In my research, I first examined John Miller’s book Transcendental Learning: The Educational Legacy of Alcott, Emerson, Peabody, and Thoreau. Miller narrows his focus on the educational vision of four transcendentalists, who devoted much of their life to teaching and learning, and who have left an important legacy, with a vision of education worth examining today. Following this, I introduce David Greunewald, current high school teacher, and his essay for the Harvard Educational Review journal titled “Teaching and Learning with Thoreau: Honoring Critique, Experimentation, Wholeness, and the Places Where We Live.” This essay weaves a narrative of his education and teaching together with Henry David Thoreau’s comments on education. Next, I look at a book sponsored by the MLA publication’s committee, Approaches to Teaching Thoreau’s Walden and Other Works, where twenty-four teachers offer ideas for presenting Thoreau to students in a variety of settings. The essays touch on approaches to teaching Walden, along with strategies for teaching outside the conventional classroom setting. Lastly, I explore the life-long learning model presented by philosopher Paul Standish in his article “Uncommon Schools: Stanley Cavell and the Teaching of Walden.” Standish analyzes author Stanley Cavell’s version of Walden’s teaching, with special attention to its conception of language and its idea of continual rebirth.
David Wallace’s commencement speech “This is Water,” delivered to the Class of 2005 at Kenyon College is a modern example of how Thoreau’s educational vision lives on today. His speech offers many valuable parallels to Walden in the ways it emphasizes self-awareness, critiques society, and looks at the inner-self as a source of revitalization. Wallace notes the dangers of education to enable our “tendency to over-intellectualize stuff,” instead of paying attention to what’s going on around and inside of us (2). The liberal-arts cliché, Wallace believes, is about “learning how to think” (3). More precisely, “it means being conscious and aware enough to choose what you pay attention to” he contends, and “choos[ing] how you construct meaning from experience.” (3). Walden resounds this same idea: “What is a course of history, or philosophy, or poetry, no matter how well selected, or the best society, or the most admirable routine of life, compared with the discipline of looking always at what is to be seen? Will you be a reader, a student merely, or a seer?” (411). In essence, both writers are emphasizing the choice we have in what we see and how we make meaning of it. Education in the 21st century must be reformed to allow for students to learn how to think.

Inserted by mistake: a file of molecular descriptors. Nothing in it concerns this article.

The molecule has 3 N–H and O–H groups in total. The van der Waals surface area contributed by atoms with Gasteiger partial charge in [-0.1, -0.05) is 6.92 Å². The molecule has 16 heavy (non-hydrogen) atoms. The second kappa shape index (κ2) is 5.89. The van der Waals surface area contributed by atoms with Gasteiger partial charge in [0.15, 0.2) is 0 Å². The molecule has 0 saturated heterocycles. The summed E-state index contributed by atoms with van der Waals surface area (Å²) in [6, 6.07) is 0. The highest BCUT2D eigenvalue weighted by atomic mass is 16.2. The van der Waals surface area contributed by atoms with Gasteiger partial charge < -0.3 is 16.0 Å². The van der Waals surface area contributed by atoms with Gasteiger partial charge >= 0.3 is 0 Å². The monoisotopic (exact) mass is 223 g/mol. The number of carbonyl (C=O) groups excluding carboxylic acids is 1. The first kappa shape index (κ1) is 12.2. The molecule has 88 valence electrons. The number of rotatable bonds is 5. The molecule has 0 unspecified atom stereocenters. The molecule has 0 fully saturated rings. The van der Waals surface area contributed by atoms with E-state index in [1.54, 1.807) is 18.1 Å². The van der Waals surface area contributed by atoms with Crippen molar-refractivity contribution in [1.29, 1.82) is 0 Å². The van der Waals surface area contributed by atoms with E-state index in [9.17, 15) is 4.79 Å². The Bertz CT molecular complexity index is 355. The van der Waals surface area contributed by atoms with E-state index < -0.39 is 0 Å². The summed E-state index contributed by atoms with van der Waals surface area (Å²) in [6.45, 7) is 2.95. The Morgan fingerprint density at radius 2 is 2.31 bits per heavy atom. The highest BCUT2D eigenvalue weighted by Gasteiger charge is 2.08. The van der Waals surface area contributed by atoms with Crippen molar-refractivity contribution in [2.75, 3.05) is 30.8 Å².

Here is a link to the speech “This is Water.”
I’ve talked with Matthew Foley who teaches English at Charleston County School of the Arts and he is a big advocate of mindfulness in schools. MiSP (Mindfulness in Schools Project) is definitely a creative solution to some of the problems facing education today. If you want to learn more about MiSP, started by schoolteachers in 2007, check out this link.